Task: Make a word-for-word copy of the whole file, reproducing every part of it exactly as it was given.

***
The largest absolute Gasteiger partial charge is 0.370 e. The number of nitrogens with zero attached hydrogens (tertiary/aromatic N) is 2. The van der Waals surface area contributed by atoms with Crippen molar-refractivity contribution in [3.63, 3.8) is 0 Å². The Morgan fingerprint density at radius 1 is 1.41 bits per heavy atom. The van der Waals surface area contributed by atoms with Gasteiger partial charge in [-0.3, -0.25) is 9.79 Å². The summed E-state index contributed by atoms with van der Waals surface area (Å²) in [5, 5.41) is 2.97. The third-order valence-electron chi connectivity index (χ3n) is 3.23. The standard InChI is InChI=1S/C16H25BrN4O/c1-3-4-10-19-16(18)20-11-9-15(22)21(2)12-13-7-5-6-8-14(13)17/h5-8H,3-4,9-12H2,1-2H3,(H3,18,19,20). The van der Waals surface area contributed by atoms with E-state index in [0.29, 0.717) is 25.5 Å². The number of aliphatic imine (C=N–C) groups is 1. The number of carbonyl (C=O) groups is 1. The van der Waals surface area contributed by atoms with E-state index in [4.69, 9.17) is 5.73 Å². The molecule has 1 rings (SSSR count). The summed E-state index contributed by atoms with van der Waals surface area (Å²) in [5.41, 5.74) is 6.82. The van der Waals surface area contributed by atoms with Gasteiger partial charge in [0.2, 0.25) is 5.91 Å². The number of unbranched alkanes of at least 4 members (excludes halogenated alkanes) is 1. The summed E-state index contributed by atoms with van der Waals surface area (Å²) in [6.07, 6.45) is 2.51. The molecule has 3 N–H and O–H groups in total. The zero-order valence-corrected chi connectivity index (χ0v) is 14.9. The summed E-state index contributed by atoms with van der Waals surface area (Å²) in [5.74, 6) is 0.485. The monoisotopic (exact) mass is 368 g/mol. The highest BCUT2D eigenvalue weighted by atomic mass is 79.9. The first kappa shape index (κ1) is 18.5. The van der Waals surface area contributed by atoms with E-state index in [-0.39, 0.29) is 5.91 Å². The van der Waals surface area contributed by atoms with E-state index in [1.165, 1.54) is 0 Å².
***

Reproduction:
The largest absolute Gasteiger partial charge is 0.370 e. The number of nitrogens with zero attached hydrogens (tertiary/aromatic N) is 2. The van der Waals surface area contributed by atoms with Crippen molar-refractivity contribution in [3.63, 3.8) is 0 Å². The Morgan fingerprint density at radius 1 is 1.41 bits per heavy atom. The van der Waals surface area contributed by atoms with Gasteiger partial charge in [-0.3, -0.25) is 9.79 Å². The summed E-state index contributed by atoms with van der Waals surface area (Å²) in [5, 5.41) is 2.97. The third-order valence-electron chi connectivity index (χ3n) is 3.23. The standard InChI is InChI=1S/C16H25BrN4O/c1-3-4-10-19-16(18)20-11-9-15(22)21(2)12-13-7-5-6-8-14(13)17/h5-8H,3-4,9-12H2,1-2H3,(H3,18,19,20). The van der Waals surface area contributed by atoms with E-state index in [0.29, 0.717) is 25.5 Å². The number of aliphatic imine (C=N–C) groups is 1. The number of carbonyl (C=O) groups is 1. The van der Waals surface area contributed by atoms with E-state index in [4.69, 9.17) is 5.73 Å². The molecule has 1 rings (SSSR count). The summed E-state index contributed by atoms with van der Waals surface area (Å²) in [5.41, 5.74) is 6.82. The van der Waals surface area contributed by atoms with Gasteiger partial charge in [0.2, 0.25) is 5.91 Å². The number of unbranched alkanes of at least 4 members (excludes halogenated alkanes) is 1. The summed E-state index contributed by atoms with van der Waals surface area (Å²) in [6.07, 6.45) is 2.51. The molecule has 3 N–H and O–H groups in total. The zero-order valence-corrected chi connectivity index (χ0v) is 14.9. The summed E-state index contributed by atoms with van der Waals surface area (Å²) in [5.74, 6) is 0.485. The monoisotopic (exact) mass is 368 g/mol. The highest BCUT2D eigenvalue weighted by atomic mass is 79.9. The first kappa shape index (κ1) is 18.5. The van der Waals surface area contributed by atoms with E-state index in [-0.39, 0.29) is 5.91 Å². The van der Waals surface area contributed by atoms with E-state index in [1.165, 1.54) is 0 Å².